ACA Requirements

Quick Facts:

The Affordable Care Act (ACA) added two employer reporting requirements to the Internal Revenue Code (Code):

  • Code § 6056 requires applicable large employers (ALEs) to provide an annual statement to each full-time employee detailing the employer’s health coverage offer.
  • Code § 6055 requires employers that provide minimum essential coverage under a self-funded (self-insured) plan to provide an annual statement to covered persons.


What is the purpose of the new employer reporting requirements?

The reporting requirements are intended to help the IRS administer several provisions under the Affordable Care Act. Specifically, the IRS will use information reported by employers to determine:

  • Employees that are (or are not) eligible for subsidies if they purchase health insurance in the individual Health Insurance Exchange (Marketplace);
  • ALEs that fail to offer affordable minimum value coverage to full-time employees and whether the employer may be subject to potential penalties; and
  • Individuals that are enrolled in minimum essential coverage that satisfies the ACA’s individual mandate.

General Terms

An applicable large employer (ALE) is an employer that employed an average of 50 or more full-time employees, including full-time-equivalent employees, in the prior calendar year.

Full-time employee generally means a common-law employee that averages 30 or more hours of service per week, (or 130 hours per month), as determined under one of two specific measurement methods. An hour of service is each hour for which payment is made or due (e.g., performance of duties, vacation, holidays, paid absence, or leave).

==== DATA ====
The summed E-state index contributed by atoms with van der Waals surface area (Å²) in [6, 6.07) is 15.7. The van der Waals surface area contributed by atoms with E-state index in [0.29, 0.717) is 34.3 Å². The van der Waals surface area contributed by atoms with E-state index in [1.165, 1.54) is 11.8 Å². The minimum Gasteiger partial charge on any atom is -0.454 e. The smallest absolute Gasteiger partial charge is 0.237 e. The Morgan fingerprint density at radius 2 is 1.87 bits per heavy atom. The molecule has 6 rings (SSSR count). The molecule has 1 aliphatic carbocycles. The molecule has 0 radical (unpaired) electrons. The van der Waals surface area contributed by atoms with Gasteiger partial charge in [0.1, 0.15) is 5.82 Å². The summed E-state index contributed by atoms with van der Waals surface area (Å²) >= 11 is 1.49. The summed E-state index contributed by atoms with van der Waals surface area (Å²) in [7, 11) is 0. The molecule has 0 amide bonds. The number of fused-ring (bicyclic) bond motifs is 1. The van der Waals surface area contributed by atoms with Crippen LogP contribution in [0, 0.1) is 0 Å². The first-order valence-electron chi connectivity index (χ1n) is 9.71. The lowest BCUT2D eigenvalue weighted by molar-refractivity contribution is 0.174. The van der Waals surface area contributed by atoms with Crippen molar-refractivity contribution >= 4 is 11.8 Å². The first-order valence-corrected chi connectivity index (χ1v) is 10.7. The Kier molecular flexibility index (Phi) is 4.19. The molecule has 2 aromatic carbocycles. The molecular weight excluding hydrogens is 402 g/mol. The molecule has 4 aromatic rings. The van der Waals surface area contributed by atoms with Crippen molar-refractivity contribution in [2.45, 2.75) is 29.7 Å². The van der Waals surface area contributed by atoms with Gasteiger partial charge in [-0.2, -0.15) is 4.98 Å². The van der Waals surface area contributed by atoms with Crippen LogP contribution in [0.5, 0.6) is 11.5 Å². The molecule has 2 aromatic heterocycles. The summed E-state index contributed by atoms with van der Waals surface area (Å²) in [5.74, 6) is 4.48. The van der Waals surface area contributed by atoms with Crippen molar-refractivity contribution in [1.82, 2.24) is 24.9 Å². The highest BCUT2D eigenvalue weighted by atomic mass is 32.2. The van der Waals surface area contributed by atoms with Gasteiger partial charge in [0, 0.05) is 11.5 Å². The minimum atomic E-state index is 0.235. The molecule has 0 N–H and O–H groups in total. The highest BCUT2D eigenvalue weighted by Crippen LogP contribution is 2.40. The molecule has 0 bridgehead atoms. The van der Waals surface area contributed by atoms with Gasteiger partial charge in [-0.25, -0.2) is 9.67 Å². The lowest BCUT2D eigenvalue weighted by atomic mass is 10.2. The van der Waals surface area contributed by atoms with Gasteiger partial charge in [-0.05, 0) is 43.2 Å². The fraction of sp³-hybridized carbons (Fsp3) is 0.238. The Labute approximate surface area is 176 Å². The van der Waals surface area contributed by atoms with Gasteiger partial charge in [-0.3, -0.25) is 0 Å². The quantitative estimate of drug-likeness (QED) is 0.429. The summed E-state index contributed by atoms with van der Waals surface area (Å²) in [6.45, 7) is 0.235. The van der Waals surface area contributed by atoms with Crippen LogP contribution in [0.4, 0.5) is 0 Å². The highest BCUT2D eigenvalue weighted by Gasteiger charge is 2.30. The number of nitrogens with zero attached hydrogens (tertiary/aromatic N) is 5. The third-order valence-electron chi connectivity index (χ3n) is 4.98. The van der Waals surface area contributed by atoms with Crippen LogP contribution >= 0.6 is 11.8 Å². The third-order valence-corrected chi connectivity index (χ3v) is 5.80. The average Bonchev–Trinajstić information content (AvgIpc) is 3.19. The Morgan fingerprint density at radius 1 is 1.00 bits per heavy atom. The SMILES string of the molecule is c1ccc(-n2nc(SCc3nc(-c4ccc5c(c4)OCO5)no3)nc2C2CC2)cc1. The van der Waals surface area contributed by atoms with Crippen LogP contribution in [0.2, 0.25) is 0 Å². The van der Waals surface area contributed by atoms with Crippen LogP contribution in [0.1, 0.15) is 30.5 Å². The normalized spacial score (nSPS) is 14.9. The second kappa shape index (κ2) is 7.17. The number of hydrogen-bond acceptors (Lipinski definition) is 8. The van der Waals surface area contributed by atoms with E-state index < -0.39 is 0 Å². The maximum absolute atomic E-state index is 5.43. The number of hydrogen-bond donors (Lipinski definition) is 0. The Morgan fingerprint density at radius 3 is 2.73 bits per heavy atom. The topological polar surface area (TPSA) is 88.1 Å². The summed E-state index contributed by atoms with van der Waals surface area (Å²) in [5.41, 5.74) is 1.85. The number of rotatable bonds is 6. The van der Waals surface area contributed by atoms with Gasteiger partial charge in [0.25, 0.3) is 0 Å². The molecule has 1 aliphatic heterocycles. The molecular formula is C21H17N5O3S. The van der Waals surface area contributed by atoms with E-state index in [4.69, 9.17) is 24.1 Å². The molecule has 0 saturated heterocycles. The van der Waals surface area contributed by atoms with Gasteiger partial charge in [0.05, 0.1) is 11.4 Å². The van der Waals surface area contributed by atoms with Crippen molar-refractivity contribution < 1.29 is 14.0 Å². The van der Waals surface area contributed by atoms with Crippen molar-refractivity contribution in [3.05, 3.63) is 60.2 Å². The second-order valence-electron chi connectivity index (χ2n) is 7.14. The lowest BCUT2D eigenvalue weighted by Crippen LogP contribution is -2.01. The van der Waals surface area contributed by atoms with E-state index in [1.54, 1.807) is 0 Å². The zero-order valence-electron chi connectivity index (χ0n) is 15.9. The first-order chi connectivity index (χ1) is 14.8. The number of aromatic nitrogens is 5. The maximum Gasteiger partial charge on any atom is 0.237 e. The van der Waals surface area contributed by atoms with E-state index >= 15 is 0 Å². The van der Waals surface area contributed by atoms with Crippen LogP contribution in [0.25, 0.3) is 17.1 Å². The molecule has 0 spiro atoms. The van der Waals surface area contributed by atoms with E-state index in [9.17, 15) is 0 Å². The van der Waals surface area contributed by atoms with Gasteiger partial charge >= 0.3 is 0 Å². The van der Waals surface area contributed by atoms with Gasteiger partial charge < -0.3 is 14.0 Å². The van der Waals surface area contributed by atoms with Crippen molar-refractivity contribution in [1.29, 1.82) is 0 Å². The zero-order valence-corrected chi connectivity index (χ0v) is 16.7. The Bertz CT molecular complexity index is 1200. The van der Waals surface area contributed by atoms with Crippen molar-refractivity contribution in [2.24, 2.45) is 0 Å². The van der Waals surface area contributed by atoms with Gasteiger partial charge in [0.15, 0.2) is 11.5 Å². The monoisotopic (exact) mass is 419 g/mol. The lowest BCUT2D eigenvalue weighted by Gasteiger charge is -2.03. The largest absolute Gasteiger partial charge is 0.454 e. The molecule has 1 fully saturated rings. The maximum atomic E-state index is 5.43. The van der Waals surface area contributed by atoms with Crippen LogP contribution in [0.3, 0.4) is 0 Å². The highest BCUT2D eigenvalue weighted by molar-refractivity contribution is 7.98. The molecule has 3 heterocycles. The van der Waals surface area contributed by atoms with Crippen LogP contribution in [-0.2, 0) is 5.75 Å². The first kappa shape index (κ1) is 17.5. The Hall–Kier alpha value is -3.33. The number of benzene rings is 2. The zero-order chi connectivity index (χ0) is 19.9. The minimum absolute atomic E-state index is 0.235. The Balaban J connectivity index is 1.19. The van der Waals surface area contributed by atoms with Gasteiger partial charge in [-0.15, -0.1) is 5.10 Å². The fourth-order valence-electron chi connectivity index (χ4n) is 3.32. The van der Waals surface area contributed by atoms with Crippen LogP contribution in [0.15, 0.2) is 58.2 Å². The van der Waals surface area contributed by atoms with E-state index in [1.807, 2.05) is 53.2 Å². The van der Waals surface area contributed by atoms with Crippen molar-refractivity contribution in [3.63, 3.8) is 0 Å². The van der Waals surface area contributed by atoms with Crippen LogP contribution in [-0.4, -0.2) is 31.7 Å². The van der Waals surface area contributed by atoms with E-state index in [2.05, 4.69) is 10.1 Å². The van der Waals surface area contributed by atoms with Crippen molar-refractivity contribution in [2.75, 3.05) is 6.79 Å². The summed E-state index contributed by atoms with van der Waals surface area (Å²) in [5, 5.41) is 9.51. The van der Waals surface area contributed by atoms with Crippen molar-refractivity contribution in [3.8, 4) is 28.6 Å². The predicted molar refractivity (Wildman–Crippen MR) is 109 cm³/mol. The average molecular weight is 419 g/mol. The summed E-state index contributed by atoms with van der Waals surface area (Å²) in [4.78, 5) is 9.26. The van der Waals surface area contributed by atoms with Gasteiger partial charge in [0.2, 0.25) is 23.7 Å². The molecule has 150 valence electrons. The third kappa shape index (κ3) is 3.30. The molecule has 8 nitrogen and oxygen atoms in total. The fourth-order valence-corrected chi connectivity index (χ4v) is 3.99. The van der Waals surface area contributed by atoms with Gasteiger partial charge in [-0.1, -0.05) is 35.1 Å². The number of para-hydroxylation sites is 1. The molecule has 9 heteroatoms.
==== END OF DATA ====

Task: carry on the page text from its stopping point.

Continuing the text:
Minimum essential coverage means any employer-sponsored group health plan, other than “excepted benefits.” Most flexible spending accounts (FSAs) or stand-alone dental or vision plans are excepted benefits; that is, they are not minimum essential coverage.

Minimum value coverage means the minimum essential coverage plan’s share of total allowed cost of benefits is at least 60 percent of such costs. For 2015, the minimum value coverage is affordable if the employee’s required contribution for self-only coverage does not exceed 9.56 percent of the employee’s income from the employer. For 2016, the percentage is 9.66 due to inflation adjustment.

Official Guidance:

The Internal Revenue Service (IRS) released final forms and instructions to be used for Internal Revenue Code § 6055 and § 6056 reporting:

For 2016 reporting (forms due in early 2017):

  • 2016 Form 1095-C, Employer-Provided Health Insurance Offer and Coverage.
  • 2016 Form 1094-C, Transmittal of Employer-Provided Health Insurance Offer and Coverage Information Returns.
  • Instructions for 2016 Forms 1094-C and 1095-C.

ACA Reporting Requirements FAQs

Are all employers subject to the reporting requirement?

No. Employers with fewer than 50 full-time and full-time equivalent (FTE) employees (non-ALE members) that do not offer health coverage, are not subject to the reporting requirements. Additionally, non-ALE members that offer fully insured health coverage are not subject to the reporting requirements; their insurance carrier is responsible for reporting. Employers with 50 or more full-time and FTE employees must complete and file Forms 1095-C and 1094-C, regardless of the type of coverage they provide.

Is this the first year these reports are required? When are they due?

The 2015 calendar year is the first year for which these reports are required. Originally, employers were required to provide the forms to their employees by February 1, 2016 and file them with the IRS by February 29, 2016 (or March 31, 2016 if filing electronically). However, in December 2015, the IRS extended these deadlines. For the 2015 calendar year only, employers have until March 31, 2016 to provide the forms to their employees and until May 31, 2016 (or June 30, 2016, if filed electronically) to file the forms with the IRS. In subsequent years, the forms must be filed with the IRS by February 28 (or March 31 if filed electronically) and provided to your employees by January 31.

Where do I go for help with filing these forms?

Employers are encouraged to seek assistance through legal counsel, tax professionals, or insurance brokers when filing these forms. For more information, see the FAQs provided by the IRS.